Compliance with Tier 3 Standards. EPA’s Tier 3 motor vehicle standards established more stringent vehicle emissions requirements expected to reduce the sulfur content of gasoline beginning in 2017. As of August 2016, the gasoline currently manufactured by the Philadelphia refining complex did not fully meet the Tier 3 requirements. (F-46) It is unclear whether these compliance investments occurred, or if they did not occur and PES secured a compliance waiver from the EPA.

Compliance with International Maritime Organization (IMO) Low Sulfur Rules. Reports indicate that PES has not yet made the investment to produce cleaner fuel for oceangoing vessels, which will be required to reduce sulfur emissions 85% by 2020. It is expected these vessels will opt to use cleaner fuel rather than invest in costly retrofits, creating opportunities for Gulf Coast refineries and disadvantaging less complex East Coast refineries.

While PES suffers from low utilization rates and will likely require costly upgrades, it is also facing greater competition.

Competition from Midwest Refineries: Midwest refineries in PADD 2 have invested heavily to increase capacity and their ability to process heavy crudes in expectation of new Canadian feedstock priced at the Western Canada Select (WCS) that currently trades below WTI and Brent prices. Morningstar maintains that Midwestern refinery heavy crude crack spreads will continue to be more attractive than light crude spreads, as long as Canadian crude production stays high and pipeline takeaway capacity is constrained.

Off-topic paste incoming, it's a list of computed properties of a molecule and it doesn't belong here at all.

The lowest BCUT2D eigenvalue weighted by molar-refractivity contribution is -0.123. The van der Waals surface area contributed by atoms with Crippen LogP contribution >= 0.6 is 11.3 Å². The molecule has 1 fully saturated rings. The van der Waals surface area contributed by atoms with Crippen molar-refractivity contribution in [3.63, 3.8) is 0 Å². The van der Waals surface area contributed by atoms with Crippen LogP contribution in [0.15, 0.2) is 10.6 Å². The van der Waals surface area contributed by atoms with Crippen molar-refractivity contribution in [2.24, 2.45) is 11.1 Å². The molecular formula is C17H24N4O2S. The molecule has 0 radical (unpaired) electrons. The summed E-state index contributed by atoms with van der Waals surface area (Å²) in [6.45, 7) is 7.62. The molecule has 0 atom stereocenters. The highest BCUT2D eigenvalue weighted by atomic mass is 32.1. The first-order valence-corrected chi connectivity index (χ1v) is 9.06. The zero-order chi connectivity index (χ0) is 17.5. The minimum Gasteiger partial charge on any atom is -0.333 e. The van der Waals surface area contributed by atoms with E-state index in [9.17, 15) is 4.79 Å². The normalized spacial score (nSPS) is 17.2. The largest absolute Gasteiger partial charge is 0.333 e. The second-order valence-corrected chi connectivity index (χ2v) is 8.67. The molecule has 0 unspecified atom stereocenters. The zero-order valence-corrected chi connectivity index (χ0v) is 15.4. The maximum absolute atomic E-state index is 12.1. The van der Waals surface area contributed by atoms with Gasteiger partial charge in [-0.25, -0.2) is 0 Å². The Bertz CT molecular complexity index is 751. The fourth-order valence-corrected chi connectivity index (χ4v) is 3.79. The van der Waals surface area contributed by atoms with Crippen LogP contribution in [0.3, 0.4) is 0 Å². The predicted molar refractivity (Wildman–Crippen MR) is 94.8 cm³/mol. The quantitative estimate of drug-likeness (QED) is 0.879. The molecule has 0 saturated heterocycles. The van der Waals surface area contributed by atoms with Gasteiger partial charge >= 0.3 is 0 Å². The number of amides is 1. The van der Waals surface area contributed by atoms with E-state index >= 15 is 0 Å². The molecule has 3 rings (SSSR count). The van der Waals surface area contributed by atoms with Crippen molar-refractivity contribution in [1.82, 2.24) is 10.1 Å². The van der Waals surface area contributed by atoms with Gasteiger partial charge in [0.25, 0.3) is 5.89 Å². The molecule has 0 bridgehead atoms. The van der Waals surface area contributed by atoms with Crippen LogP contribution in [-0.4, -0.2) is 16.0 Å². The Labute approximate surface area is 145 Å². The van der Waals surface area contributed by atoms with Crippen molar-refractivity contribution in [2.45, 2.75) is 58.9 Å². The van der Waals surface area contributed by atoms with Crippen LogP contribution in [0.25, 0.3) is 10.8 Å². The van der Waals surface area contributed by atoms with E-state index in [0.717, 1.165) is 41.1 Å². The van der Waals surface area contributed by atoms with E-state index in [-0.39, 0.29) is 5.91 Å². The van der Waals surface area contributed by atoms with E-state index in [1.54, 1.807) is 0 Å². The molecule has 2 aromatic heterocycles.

Laurel Pipeline Reversal. PES is objecting to a proposal pending at the Pennsylvania Public Utility Commission (PA PUC) that would allow the existing Laurel Pipeline to reverse direction of oil flow on a portion of its line. PES maintains that 20 percent of its total production is delivered to the Pittsburgh area on the Laurel line and flow reversal would materially damage its business. A final ruling on this issue is anticipated by the PA PUC sometime in Q1 to Q3, 2018.

Adelphia Gateway Pipeline Project. Morningstar believes the PES and the Monroe refineries are the weakest performers on the East Coast. It may be that only one of the two refineries can survive (in 2017, Monroe hired consultants to investigate various impacts related to closing the refinery). If it is a race to the bottom, then the recent application to FERC to convert an existing oil pipeline to move Marcellus natural gas to southeastern Pennsylvania, including building a 16-inch lateral (the “Tilghman Lateral”) to deliver gas (presumably as fuel, not feedstock) to the Monroe refinery may not bode well for the future of PES.

A collection of other issues may negatively impact PES. For example:

  • If and how the Federal Reserve finalizes its proposed rule to limit financial holding company activities in physical commodity activities. PES believes finalizing this rule as proposed would harm its business.
  • The degree to which PES can negotiate an attractive extension or replacement to its collective bargaining agreement with the United Steelworkers (USW) union, that expires on September 9, 2018. (footnote on 14) Approximately 650 of PES’s 1,100 employees belong to USW.